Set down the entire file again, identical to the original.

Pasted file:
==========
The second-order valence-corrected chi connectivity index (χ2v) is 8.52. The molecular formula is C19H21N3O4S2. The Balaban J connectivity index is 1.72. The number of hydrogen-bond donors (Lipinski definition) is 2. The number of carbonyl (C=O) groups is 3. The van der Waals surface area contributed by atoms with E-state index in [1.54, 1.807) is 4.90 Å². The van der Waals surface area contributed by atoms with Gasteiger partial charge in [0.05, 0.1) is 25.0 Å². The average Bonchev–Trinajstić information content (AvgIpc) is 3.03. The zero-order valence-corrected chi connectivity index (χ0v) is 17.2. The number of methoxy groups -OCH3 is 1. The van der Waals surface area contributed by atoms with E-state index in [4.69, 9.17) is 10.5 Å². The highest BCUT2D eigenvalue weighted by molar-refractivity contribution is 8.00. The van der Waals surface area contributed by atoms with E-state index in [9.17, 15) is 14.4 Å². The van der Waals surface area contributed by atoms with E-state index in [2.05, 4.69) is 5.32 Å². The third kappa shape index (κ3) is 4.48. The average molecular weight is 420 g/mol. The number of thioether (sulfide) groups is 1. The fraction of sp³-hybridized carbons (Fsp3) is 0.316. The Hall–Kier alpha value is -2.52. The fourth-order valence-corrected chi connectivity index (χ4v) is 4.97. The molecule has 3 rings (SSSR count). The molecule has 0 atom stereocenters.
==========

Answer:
The second-order valence-corrected chi connectivity index (χ2v) is 8.52. The molecular formula is C19H21N3O4S2. The Balaban J connectivity index is 1.72. The number of hydrogen-bond donors (Lipinski definition) is 2. The number of carbonyl (C=O) groups is 3. The van der Waals surface area contributed by atoms with E-state index in [1.54, 1.807) is 4.90 Å². The van der Waals surface area contributed by atoms with Gasteiger partial charge in [0.05, 0.1) is 25.0 Å². The average Bonchev–Trinajstić information content (AvgIpc) is 3.03. The zero-order valence-corrected chi connectivity index (χ0v) is 17.2. The number of methoxy groups -OCH3 is 1. The van der Waals surface area contributed by atoms with E-state index in [4.69, 9.17) is 10.5 Å². The highest BCUT2D eigenvalue weighted by molar-refractivity contribution is 8.00. The van der Waals surface area contributed by atoms with E-state index in [9.17, 15) is 14.4 Å². The van der Waals surface area contributed by atoms with E-state index in [2.05, 4.69) is 5.32 Å². The third kappa shape index (κ3) is 4.48. The average molecular weight is 420 g/mol. The number of thioether (sulfide) groups is 1. The fraction of sp³-hybridized carbons (Fsp3) is 0.316. The Hall–Kier alpha value is -2.52. The fourth-order valence-corrected chi connectivity index (χ4v) is 4.97. The molecule has 3 rings (SSSR count). The molecule has 0 atom stereocenters.